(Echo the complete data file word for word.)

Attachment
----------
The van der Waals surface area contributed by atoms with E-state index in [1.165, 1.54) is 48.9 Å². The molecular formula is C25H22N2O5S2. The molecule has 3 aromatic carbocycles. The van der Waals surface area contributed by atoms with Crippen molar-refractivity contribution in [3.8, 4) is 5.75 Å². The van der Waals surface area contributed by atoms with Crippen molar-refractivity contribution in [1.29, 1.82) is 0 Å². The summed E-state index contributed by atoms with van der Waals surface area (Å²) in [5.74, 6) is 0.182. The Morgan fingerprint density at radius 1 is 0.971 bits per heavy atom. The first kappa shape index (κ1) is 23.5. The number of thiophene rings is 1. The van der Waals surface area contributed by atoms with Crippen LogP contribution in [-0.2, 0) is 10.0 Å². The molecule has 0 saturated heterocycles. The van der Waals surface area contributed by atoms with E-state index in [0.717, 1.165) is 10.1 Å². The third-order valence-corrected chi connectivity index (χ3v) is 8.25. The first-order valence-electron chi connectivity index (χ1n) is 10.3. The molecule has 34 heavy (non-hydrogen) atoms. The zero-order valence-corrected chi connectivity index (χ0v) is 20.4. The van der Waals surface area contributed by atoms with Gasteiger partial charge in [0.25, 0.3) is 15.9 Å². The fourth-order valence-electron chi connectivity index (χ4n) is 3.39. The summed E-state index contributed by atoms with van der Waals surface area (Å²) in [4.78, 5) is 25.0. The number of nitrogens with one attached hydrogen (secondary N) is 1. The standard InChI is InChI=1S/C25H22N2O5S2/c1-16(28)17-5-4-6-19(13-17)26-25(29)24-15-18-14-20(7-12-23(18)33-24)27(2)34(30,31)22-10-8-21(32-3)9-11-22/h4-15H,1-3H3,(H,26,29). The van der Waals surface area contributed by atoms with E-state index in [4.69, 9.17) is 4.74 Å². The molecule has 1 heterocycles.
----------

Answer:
The van der Waals surface area contributed by atoms with E-state index in [1.165, 1.54) is 48.9 Å². The molecular formula is C25H22N2O5S2. The molecule has 3 aromatic carbocycles. The van der Waals surface area contributed by atoms with Crippen molar-refractivity contribution in [3.8, 4) is 5.75 Å². The van der Waals surface area contributed by atoms with Crippen molar-refractivity contribution in [1.29, 1.82) is 0 Å². The summed E-state index contributed by atoms with van der Waals surface area (Å²) in [5.74, 6) is 0.182. The Morgan fingerprint density at radius 1 is 0.971 bits per heavy atom. The first kappa shape index (κ1) is 23.5. The number of thiophene rings is 1. The van der Waals surface area contributed by atoms with Crippen LogP contribution in [-0.2, 0) is 10.0 Å². The molecule has 0 saturated heterocycles. The van der Waals surface area contributed by atoms with E-state index in [0.717, 1.165) is 10.1 Å². The third-order valence-corrected chi connectivity index (χ3v) is 8.25. The first-order valence-electron chi connectivity index (χ1n) is 10.3. The molecule has 34 heavy (non-hydrogen) atoms. The zero-order valence-corrected chi connectivity index (χ0v) is 20.4. The van der Waals surface area contributed by atoms with Gasteiger partial charge in [0.25, 0.3) is 15.9 Å². The fourth-order valence-electron chi connectivity index (χ4n) is 3.39. The summed E-state index contributed by atoms with van der Waals surface area (Å²) in [4.78, 5) is 25.0. The number of nitrogens with one attached hydrogen (secondary N) is 1. The standard InChI is InChI=1S/C25H22N2O5S2/c1-16(28)17-5-4-6-19(13-17)26-25(29)24-15-18-14-20(7-12-23(18)33-24)27(2)34(30,31)22-10-8-21(32-3)9-11-22/h4-15H,1-3H3,(H,26,29). The van der Waals surface area contributed by atoms with E-state index in [4.69, 9.17) is 4.74 Å². The molecule has 1 heterocycles.